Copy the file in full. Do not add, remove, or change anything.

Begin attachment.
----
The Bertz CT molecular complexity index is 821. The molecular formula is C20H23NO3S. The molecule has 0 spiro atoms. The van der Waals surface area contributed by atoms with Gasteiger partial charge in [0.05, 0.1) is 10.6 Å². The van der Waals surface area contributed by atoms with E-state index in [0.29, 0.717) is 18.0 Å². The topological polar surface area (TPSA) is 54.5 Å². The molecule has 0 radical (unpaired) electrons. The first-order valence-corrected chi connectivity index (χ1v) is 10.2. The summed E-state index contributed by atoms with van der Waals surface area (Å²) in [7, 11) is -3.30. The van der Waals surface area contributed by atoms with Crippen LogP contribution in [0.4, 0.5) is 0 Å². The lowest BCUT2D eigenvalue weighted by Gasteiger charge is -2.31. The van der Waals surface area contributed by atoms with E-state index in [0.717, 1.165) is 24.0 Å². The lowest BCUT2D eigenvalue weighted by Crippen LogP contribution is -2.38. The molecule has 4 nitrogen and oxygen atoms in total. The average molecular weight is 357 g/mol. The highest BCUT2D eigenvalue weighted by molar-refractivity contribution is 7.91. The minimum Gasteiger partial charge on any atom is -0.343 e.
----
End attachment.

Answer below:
The Bertz CT molecular complexity index is 821. The molecular formula is C20H23NO3S. The molecule has 0 spiro atoms. The van der Waals surface area contributed by atoms with Gasteiger partial charge in [0.05, 0.1) is 10.6 Å². The van der Waals surface area contributed by atoms with E-state index in [0.29, 0.717) is 18.0 Å². The topological polar surface area (TPSA) is 54.5 Å². The molecule has 0 radical (unpaired) electrons. The first-order valence-corrected chi connectivity index (χ1v) is 10.2. The summed E-state index contributed by atoms with van der Waals surface area (Å²) in [7, 11) is -3.30. The van der Waals surface area contributed by atoms with Crippen LogP contribution in [0.4, 0.5) is 0 Å². The lowest BCUT2D eigenvalue weighted by Gasteiger charge is -2.31. The van der Waals surface area contributed by atoms with E-state index in [0.717, 1.165) is 24.0 Å². The lowest BCUT2D eigenvalue weighted by Crippen LogP contribution is -2.38. The molecule has 4 nitrogen and oxygen atoms in total. The average molecular weight is 357 g/mol. The highest BCUT2D eigenvalue weighted by molar-refractivity contribution is 7.91. The minimum Gasteiger partial charge on any atom is -0.343 e.